Steve Rubel recently blogged saying …
“I want to make a bet with you today. By January 2014 I will wager that in the US almost all forms of tangible media will either be in sharp decline or completely extinct. I am not just talking about print, but all tangible forms of media – newspapers, magazines, books, DVDs, boxed software and video games.”
This caused others such at Mitch Joel to blog in response, saying that making this shift by 2014 is almost impossible. And I agree with Mitch and others. (heck my bathroom is still littered with magazines, and for only $10 a year for most of them they are hard to give up)
This shift is never going to completely happen by 2014, but why don’t we set that as a goal or a deadline? Why don’t we try to push ourselves to make it happen by this date? Why don’t we get our companies ready for this shift, and prepare our marketing for a fast and dramatic shift in media over these next eight years?
This way we can be ready if media does shift by 2014, and if it doesn’t we can be ahead of the curve.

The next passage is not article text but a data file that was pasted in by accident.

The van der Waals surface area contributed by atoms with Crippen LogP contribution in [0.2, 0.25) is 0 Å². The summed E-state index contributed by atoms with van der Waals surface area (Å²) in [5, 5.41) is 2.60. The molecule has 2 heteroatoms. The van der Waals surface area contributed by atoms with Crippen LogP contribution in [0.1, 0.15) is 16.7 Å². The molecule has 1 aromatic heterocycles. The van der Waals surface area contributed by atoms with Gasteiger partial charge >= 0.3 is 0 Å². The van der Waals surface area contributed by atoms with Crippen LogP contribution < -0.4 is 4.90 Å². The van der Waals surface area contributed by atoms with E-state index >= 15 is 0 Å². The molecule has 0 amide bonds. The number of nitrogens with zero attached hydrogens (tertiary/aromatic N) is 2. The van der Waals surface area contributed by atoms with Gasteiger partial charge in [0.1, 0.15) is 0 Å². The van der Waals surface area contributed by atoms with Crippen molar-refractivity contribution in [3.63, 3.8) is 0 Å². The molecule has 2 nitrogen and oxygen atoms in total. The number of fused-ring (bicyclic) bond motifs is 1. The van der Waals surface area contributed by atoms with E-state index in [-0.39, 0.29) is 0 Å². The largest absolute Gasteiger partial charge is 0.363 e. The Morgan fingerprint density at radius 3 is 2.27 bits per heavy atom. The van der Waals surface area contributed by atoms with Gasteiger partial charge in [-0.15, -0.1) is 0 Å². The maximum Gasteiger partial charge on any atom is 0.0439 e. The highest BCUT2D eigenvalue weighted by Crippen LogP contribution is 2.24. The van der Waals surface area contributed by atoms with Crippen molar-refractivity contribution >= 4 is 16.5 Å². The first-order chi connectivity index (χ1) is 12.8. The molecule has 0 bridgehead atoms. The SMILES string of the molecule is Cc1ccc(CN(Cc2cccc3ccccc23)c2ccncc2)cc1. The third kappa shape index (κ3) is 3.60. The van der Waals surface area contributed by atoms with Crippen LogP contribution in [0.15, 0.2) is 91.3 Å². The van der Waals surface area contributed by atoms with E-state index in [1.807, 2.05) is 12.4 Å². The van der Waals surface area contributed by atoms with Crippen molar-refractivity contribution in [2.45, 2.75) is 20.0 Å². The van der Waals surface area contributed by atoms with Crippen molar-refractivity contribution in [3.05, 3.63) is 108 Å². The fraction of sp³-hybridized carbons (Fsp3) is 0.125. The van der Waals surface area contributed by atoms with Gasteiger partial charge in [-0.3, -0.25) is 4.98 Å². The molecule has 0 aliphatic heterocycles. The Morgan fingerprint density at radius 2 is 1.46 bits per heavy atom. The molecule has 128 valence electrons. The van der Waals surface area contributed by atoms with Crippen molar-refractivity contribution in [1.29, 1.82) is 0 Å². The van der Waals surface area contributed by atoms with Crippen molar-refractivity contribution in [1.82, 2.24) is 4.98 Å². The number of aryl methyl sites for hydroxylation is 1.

Now, I am not proposing shifting our advertising plans out of old media starting tomorrow, I’m just saying let’s start thinking about what life is going to be like after this digital shift. How are we going to reach consumers with our message? How are they going to interact with our products? What new technology could we invent to communicate more effectively?
We may not know when, or how things are going to change, but we should always be trying to guess what the changes are going to be and when they are going to happen. That is the only way we can start to prepare for the future.
Even if we never guess the right timeline, or the right changes, going through this exercise of preparing for change, will make us more able to capitalize on these shifts. So if we are late to the party, and don’t figure out what we need to do until the very last moment, we’ll already be experienced at identifying the changes, and how we can take advantage of them.